My first semester, I took a picture wearing a graduation robe (but not the tam because I’m slightly superstitious). The robe, with its puffy sleeves and three velvety stripes along each arm, became my source of inspiration. By “joining the three stripes crew” (graduating), I would accomplish something extraordinary for my family. Not only would I make them proud, but I would finally be called “doctor,” knowing that I had set myself up for a lifetime of professional success.
But on this day, none of that mattered.
“I just don’t give a fuck right now,” I said as my gaze met Professor Brown’s* concerned look.
That was the first time during our thirty-minute-long meeting that I had actually looked up. In the silence that followed, I sat there numb and unable to see any future besides the soul-crushing darkness that had consumed me. I was almost two years into my program and had maintained a fairly solid image that everything was okay. But if you looked into my eyes, which always told the truth, you’d see the depth of my inner turmoil. Yes, I was regularly in therapy during this time; however, I was just scratching the surface of what has been a two-year-long healing journey.
I started therapy after getting out of a toxic relationship where I completely lost my sense of self, eroded my self-worth, and questioned whether I’d ever be happy again. I went into my therapy sessions with a focus on learning to pick better partners. And yet, the true core of my problems was a belief that I wasn’t deserving of happiness.
This belief manifested itself in a pattern of self-sabotage, playing small, and upholding unhealthy boundaries. It wasn’t just my intimate relationships that suffered because of this, but also my relationship with my doctoral program. There were moments when I didn’t know how I was getting out of bed, let alone finishing a full-time program. I had to do a lot of personal work to get to where I am today—a PhD candidate set to graduate in May 2021.
I’d lead you astray if I said the process was an easy one. There is absolutely nothing easy about healing past trauma, unlearning self-defeating habits, and figuring out why you started such a difficult journey in the first place. During this time, one mentor said to me, “Think of all the students you’ll help by graduating, isn’t that enough?”
No, it wasn’t. I was already helping students and didn’t need three letters after my name to continue to do so. What I needed, and eventually found, was a way to amplify my own voice. I needed to learn to trust my inner mentor and listen to what my needs, wants, and desires truly were. Through therapy, self-care, and a lot of reflection, I was able to get to the imperfect place I am today—a place still filled with self-doubt, but also filled with healthy ways to reframe worries and see a more realistic picture.
For those who may be going through similar struggles, I offer you some words of wisdom:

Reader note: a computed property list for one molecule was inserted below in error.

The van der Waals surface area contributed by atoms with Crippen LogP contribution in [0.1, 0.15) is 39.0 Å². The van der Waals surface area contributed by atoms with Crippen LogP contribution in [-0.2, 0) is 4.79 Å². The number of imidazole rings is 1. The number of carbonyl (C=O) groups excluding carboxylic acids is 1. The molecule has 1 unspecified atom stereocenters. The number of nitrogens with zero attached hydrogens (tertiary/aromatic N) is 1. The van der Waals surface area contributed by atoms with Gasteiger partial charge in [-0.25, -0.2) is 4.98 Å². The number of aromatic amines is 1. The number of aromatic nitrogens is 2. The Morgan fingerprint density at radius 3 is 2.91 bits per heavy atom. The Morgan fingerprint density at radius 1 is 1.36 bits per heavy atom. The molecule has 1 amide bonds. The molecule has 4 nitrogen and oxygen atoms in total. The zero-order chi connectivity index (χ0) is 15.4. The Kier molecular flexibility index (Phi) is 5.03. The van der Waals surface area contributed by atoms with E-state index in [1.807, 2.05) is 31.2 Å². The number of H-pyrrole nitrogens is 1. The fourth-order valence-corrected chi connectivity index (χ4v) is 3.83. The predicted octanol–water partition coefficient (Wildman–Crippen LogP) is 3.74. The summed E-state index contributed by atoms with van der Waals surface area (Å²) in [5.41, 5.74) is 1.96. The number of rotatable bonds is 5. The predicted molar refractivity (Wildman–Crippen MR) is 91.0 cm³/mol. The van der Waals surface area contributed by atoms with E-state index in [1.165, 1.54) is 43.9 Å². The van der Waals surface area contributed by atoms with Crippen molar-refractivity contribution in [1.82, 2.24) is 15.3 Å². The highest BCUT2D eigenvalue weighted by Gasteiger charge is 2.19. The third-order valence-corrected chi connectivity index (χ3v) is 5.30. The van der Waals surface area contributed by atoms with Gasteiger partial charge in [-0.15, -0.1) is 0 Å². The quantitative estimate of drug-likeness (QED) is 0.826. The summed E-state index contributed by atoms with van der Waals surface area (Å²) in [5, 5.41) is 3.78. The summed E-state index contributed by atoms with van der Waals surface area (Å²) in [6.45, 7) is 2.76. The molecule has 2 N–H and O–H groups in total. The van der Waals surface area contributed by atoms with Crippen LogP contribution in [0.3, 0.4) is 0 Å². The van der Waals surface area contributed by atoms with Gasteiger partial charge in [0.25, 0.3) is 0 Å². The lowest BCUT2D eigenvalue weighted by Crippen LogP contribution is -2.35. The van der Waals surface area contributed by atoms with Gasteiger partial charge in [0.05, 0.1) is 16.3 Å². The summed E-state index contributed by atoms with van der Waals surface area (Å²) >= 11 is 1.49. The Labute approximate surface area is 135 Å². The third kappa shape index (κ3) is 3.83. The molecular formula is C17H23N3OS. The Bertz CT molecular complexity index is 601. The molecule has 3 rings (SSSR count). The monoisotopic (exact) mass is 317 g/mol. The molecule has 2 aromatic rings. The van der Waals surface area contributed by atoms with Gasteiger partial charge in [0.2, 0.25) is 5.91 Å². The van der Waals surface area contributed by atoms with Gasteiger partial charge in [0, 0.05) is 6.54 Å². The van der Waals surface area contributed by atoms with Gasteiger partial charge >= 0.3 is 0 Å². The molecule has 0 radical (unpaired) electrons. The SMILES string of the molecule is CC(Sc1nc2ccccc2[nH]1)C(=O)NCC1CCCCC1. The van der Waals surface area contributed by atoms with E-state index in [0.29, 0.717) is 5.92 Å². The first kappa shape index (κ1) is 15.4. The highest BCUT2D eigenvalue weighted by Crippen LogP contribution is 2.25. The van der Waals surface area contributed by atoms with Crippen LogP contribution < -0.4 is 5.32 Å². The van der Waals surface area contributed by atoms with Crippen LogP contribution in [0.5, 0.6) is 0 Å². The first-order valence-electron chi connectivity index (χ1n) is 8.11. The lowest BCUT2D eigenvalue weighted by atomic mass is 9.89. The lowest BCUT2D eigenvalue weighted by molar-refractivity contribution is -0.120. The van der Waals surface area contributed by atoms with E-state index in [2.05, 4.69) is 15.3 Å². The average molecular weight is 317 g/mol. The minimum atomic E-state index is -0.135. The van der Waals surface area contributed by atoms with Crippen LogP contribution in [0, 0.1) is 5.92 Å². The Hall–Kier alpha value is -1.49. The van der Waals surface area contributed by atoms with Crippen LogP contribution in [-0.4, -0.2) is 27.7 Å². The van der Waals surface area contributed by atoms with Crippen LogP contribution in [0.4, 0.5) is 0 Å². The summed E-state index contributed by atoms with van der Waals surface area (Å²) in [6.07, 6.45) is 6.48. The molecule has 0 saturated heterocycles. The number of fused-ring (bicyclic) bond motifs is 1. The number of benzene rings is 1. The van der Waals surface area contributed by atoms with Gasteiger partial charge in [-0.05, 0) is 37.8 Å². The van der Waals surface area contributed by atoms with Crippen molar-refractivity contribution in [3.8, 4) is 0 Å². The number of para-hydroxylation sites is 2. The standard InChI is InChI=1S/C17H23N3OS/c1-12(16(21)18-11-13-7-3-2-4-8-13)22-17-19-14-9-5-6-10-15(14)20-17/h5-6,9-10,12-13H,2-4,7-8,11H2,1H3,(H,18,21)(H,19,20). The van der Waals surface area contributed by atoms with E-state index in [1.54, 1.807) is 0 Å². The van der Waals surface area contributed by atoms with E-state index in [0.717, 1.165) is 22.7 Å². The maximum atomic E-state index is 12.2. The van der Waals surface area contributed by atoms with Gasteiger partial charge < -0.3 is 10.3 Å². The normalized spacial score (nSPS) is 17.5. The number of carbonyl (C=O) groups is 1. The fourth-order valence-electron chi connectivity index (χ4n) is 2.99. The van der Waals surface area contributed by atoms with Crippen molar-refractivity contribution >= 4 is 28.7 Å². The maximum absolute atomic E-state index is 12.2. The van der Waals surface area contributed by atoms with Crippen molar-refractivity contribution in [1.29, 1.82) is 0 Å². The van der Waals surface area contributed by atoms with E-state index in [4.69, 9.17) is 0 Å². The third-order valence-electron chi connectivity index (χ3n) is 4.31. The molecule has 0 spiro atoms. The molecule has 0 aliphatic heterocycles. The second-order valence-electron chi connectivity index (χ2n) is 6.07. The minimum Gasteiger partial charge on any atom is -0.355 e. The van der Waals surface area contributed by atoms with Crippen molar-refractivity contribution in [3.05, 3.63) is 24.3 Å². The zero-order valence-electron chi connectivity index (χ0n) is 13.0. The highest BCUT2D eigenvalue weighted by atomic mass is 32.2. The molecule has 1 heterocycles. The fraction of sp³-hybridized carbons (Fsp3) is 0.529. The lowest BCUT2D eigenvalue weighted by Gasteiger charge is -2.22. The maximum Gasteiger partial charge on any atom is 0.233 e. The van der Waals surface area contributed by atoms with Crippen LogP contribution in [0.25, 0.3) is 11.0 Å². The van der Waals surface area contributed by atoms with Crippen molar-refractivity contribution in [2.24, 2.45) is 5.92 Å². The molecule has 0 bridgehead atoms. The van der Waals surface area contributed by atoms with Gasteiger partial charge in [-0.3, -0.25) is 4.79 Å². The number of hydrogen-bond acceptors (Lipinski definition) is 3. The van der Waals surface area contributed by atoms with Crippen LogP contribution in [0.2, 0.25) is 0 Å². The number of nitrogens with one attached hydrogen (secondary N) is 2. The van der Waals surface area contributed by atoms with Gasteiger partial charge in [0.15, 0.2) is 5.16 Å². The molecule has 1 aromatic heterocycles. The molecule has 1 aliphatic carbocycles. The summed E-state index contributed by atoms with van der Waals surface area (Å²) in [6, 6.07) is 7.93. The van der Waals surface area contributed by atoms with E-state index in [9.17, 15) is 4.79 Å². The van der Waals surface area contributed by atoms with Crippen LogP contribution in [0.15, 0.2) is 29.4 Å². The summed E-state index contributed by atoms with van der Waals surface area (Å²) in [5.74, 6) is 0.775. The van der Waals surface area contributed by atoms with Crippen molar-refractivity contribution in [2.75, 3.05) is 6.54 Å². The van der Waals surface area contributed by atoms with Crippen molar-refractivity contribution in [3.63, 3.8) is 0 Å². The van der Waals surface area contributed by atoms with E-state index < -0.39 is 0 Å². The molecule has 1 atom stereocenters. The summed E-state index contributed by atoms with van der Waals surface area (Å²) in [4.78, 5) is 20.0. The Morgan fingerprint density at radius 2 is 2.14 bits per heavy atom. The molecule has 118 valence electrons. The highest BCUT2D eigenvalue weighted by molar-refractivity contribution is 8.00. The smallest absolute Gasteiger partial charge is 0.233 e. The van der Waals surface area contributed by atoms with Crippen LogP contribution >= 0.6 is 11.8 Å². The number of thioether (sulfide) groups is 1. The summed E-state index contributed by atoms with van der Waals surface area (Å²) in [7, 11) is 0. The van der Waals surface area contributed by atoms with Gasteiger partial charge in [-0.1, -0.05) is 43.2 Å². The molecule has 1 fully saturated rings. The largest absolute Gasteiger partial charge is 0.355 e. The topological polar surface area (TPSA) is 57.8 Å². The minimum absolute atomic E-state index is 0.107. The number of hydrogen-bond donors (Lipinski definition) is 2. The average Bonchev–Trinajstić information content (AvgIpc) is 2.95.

Seek therapy. Even if it’s for something “minor,” I highly recommend everyone seek some sort of professional counseling. I use the on-campus counseling centre and have had great experiences. I will admit it’s awkward to run into students and fellow graduate students, but there’s a mutual understanding of confidentiality.
Be kind to yourself. Whenever I’m in a dark place, I somehow convince myself that 1) I’ve never gotten through hard situations, 2) I’m unable to get through this one, and 3) no one is here to help me. In these times, it’s important to be kind to yourself and remember that you have all the skills and support to help you through this dark time.
Ask for help. Adding to #2, seek support from those around you, especially campus resources. I sought support through our Dean of Students Office and they worked with my therapist to get documentation for academic accommodations. As the woman who loves school, never did I think I would have accommodations. They have helped reduce the stress that comes from falling behind.
Reward yourself. It’s okay if “helping students” isn’t enough to motivate you to complete a paper or class. One semester I tied finishing my coursework to buying a messenger bag I had my eye on. I literally posted a picture of that bag everywhere and it helped me do even the smallest amount of work. I know one person who bought a puppy after they finished their program. No matter how big or small, remember to reward your progress.
Do what you can. No matter how small the step, progress is progress. Even if all you can do towards your goal is look up one citation, know that these small steps add up to big accomplishments.
And finally, trust the process. Your doctoral journey is your own. When you’re done, you will have a unique story that you can use to help others. Remember, no one is you, and that is your gift to the world.
I look forward to seeing us both join the three stripes crew!
Asia R. Randolph is a fourth-year PhD candidate in William & Mary’s Higher Education Administration program. You can connect with her on her Instagram page “The Black Graduate” (@blackgraduate) where she offers inspiration for the doctoral journey and a glimpse into her world filled with motivational quotes, plants, and the occasional awkward selfie.